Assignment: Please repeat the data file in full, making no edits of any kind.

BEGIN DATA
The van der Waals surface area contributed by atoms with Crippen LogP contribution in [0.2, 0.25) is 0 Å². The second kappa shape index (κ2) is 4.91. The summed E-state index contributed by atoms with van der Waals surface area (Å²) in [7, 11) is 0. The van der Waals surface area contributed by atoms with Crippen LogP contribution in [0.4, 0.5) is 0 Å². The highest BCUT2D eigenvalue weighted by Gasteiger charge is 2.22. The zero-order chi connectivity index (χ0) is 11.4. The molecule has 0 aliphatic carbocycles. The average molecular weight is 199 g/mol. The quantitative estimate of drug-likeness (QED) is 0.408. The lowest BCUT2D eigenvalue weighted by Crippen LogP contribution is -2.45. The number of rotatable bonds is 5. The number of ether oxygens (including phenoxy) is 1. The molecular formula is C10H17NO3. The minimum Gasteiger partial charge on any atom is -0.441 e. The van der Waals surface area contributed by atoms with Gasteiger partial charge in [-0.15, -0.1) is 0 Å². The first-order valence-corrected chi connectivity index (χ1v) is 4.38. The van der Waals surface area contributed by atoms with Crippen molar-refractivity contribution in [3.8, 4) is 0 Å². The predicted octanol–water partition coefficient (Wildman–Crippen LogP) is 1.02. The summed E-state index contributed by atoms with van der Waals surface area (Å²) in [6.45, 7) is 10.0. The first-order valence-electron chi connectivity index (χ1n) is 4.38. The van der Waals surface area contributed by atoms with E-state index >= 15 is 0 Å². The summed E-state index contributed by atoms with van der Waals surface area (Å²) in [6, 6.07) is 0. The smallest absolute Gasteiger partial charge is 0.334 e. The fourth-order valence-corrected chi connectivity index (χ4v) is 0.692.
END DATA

The van der Waals surface area contributed by atoms with Crippen LogP contribution in [0.2, 0.25) is 0 Å². The second kappa shape index (κ2) is 4.91. The summed E-state index contributed by atoms with van der Waals surface area (Å²) in [7, 11) is 0. The van der Waals surface area contributed by atoms with Crippen LogP contribution in [0.4, 0.5) is 0 Å². The highest BCUT2D eigenvalue weighted by Gasteiger charge is 2.22. The zero-order chi connectivity index (χ0) is 11.4. The molecule has 0 aliphatic carbocycles. The average molecular weight is 199 g/mol. The quantitative estimate of drug-likeness (QED) is 0.408. The lowest BCUT2D eigenvalue weighted by Crippen LogP contribution is -2.45. The number of rotatable bonds is 5. The number of ether oxygens (including phenoxy) is 1. The molecular formula is C10H17NO3. The minimum Gasteiger partial charge on any atom is -0.441 e. The van der Waals surface area contributed by atoms with Gasteiger partial charge in [-0.15, -0.1) is 0 Å². The first-order valence-corrected chi connectivity index (χ1v) is 4.38. The van der Waals surface area contributed by atoms with Crippen molar-refractivity contribution in [3.8, 4) is 0 Å². The predicted octanol–water partition coefficient (Wildman–Crippen LogP) is 1.02. The summed E-state index contributed by atoms with van der Waals surface area (Å²) in [6.45, 7) is 10.0. The first-order valence-electron chi connectivity index (χ1n) is 4.38. The van der Waals surface area contributed by atoms with E-state index >= 15 is 0 Å². The summed E-state index contributed by atoms with van der Waals surface area (Å²) in [6, 6.07) is 0. The smallest absolute Gasteiger partial charge is 0.334 e. The fourth-order valence-corrected chi connectivity index (χ4v) is 0.692.